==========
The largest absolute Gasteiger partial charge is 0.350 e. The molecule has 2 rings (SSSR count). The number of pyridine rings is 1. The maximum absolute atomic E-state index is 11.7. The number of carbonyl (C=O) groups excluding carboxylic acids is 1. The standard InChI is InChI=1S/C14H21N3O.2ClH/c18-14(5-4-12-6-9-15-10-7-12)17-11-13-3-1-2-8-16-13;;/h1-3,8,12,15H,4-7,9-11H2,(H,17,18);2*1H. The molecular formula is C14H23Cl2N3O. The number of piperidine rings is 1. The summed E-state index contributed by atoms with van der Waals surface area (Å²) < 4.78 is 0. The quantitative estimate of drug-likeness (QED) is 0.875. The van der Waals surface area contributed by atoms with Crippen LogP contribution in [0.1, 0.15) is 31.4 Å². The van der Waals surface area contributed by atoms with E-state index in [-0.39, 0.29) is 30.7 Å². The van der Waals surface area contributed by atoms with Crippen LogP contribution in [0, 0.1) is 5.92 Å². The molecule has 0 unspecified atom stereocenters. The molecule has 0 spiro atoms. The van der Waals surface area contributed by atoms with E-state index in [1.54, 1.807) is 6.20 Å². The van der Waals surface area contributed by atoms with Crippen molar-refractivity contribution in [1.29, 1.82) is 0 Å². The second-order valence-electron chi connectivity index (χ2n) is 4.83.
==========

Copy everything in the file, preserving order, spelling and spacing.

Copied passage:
The largest absolute Gasteiger partial charge is 0.350 e. The molecule has 2 rings (SSSR count). The number of pyridine rings is 1. The maximum absolute atomic E-state index is 11.7. The number of carbonyl (C=O) groups excluding carboxylic acids is 1. The standard InChI is InChI=1S/C14H21N3O.2ClH/c18-14(5-4-12-6-9-15-10-7-12)17-11-13-3-1-2-8-16-13;;/h1-3,8,12,15H,4-7,9-11H2,(H,17,18);2*1H. The molecular formula is C14H23Cl2N3O. The number of piperidine rings is 1. The summed E-state index contributed by atoms with van der Waals surface area (Å²) < 4.78 is 0. The quantitative estimate of drug-likeness (QED) is 0.875. The van der Waals surface area contributed by atoms with Crippen LogP contribution in [0.1, 0.15) is 31.4 Å². The van der Waals surface area contributed by atoms with E-state index in [-0.39, 0.29) is 30.7 Å². The van der Waals surface area contributed by atoms with Crippen LogP contribution in [0, 0.1) is 5.92 Å². The molecule has 0 unspecified atom stereocenters. The molecule has 0 spiro atoms. The van der Waals surface area contributed by atoms with E-state index in [1.54, 1.807) is 6.20 Å². The van der Waals surface area contributed by atoms with Crippen molar-refractivity contribution in [1.29, 1.82) is 0 Å². The second-order valence-electron chi connectivity index (χ2n) is 4.83.